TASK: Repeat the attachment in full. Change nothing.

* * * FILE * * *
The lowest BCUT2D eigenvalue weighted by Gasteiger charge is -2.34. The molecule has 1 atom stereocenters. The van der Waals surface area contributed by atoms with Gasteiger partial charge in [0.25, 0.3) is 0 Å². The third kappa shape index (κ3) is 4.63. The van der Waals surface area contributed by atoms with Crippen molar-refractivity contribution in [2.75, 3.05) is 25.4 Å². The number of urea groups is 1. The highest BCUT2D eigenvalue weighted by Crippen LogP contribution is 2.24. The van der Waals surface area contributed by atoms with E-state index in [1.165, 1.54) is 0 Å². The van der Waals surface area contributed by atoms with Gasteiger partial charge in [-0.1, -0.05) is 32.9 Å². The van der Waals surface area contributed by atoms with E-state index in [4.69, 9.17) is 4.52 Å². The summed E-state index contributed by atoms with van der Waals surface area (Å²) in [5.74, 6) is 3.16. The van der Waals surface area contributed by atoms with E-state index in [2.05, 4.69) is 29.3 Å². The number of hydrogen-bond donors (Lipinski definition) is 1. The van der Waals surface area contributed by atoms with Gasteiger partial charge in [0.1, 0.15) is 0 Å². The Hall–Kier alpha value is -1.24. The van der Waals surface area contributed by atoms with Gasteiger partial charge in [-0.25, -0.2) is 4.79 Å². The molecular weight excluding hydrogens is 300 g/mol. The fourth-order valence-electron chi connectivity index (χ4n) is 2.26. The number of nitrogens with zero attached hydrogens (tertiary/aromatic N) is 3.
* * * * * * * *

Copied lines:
The lowest BCUT2D eigenvalue weighted by Gasteiger charge is -2.34. The molecule has 1 atom stereocenters. The van der Waals surface area contributed by atoms with Gasteiger partial charge in [0.25, 0.3) is 0 Å². The third kappa shape index (κ3) is 4.63. The van der Waals surface area contributed by atoms with Crippen molar-refractivity contribution in [2.75, 3.05) is 25.4 Å². The number of urea groups is 1. The highest BCUT2D eigenvalue weighted by Crippen LogP contribution is 2.24. The van der Waals surface area contributed by atoms with E-state index in [1.165, 1.54) is 0 Å². The van der Waals surface area contributed by atoms with Gasteiger partial charge in [-0.1, -0.05) is 32.9 Å². The van der Waals surface area contributed by atoms with E-state index in [4.69, 9.17) is 4.52 Å². The summed E-state index contributed by atoms with van der Waals surface area (Å²) in [5.74, 6) is 3.16. The van der Waals surface area contributed by atoms with E-state index in [2.05, 4.69) is 29.3 Å². The number of hydrogen-bond donors (Lipinski definition) is 1. The van der Waals surface area contributed by atoms with Gasteiger partial charge in [0.1, 0.15) is 0 Å². The Hall–Kier alpha value is -1.24. The van der Waals surface area contributed by atoms with Gasteiger partial charge in [-0.25, -0.2) is 4.79 Å². The molecular weight excluding hydrogens is 300 g/mol. The fourth-order valence-electron chi connectivity index (χ4n) is 2.26. The number of nitrogens with zero attached hydrogens (tertiary/aromatic N) is 3.